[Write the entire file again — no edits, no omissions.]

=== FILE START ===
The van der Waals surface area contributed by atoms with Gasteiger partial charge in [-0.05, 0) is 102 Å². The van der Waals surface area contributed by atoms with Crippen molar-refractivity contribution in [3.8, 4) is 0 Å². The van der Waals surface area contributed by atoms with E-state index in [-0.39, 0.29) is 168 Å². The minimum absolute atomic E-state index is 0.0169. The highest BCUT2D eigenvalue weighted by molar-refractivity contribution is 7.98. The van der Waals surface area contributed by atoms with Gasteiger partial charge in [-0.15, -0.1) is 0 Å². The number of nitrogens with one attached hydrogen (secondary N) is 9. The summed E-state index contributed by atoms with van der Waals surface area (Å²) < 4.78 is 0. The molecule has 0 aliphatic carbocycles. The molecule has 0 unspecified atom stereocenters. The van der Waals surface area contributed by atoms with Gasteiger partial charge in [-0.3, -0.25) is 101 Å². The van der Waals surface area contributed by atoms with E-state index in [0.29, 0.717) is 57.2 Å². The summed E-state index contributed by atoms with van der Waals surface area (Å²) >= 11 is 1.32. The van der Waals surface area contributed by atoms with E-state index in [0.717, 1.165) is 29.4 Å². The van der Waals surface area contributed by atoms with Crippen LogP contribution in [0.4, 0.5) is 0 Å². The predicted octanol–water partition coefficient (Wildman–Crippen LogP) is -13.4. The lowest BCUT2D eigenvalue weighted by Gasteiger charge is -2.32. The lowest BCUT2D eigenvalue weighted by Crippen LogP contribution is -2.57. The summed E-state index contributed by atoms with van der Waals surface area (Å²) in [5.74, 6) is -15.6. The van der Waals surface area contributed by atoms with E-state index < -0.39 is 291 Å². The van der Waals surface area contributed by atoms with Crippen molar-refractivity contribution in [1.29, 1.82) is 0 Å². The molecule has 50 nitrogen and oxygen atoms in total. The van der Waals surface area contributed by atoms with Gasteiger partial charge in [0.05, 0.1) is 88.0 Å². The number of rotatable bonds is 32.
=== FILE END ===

The van der Waals surface area contributed by atoms with Gasteiger partial charge in [-0.05, 0) is 102 Å². The van der Waals surface area contributed by atoms with Crippen molar-refractivity contribution in [3.8, 4) is 0 Å². The van der Waals surface area contributed by atoms with E-state index in [-0.39, 0.29) is 168 Å². The minimum absolute atomic E-state index is 0.0169. The highest BCUT2D eigenvalue weighted by molar-refractivity contribution is 7.98. The van der Waals surface area contributed by atoms with Gasteiger partial charge in [-0.15, -0.1) is 0 Å². The number of nitrogens with one attached hydrogen (secondary N) is 9. The summed E-state index contributed by atoms with van der Waals surface area (Å²) < 4.78 is 0. The molecule has 0 aliphatic carbocycles. The molecule has 0 unspecified atom stereocenters. The van der Waals surface area contributed by atoms with Gasteiger partial charge in [-0.3, -0.25) is 101 Å². The van der Waals surface area contributed by atoms with E-state index in [0.29, 0.717) is 57.2 Å². The summed E-state index contributed by atoms with van der Waals surface area (Å²) >= 11 is 1.32. The van der Waals surface area contributed by atoms with E-state index in [0.717, 1.165) is 29.4 Å². The van der Waals surface area contributed by atoms with Crippen LogP contribution in [0.4, 0.5) is 0 Å². The predicted octanol–water partition coefficient (Wildman–Crippen LogP) is -13.4. The lowest BCUT2D eigenvalue weighted by Gasteiger charge is -2.32. The lowest BCUT2D eigenvalue weighted by Crippen LogP contribution is -2.57. The summed E-state index contributed by atoms with van der Waals surface area (Å²) in [5.74, 6) is -15.6. The van der Waals surface area contributed by atoms with E-state index < -0.39 is 291 Å². The van der Waals surface area contributed by atoms with Crippen molar-refractivity contribution in [1.29, 1.82) is 0 Å². The molecule has 50 nitrogen and oxygen atoms in total. The van der Waals surface area contributed by atoms with Gasteiger partial charge in [0.05, 0.1) is 88.0 Å². The number of rotatable bonds is 32.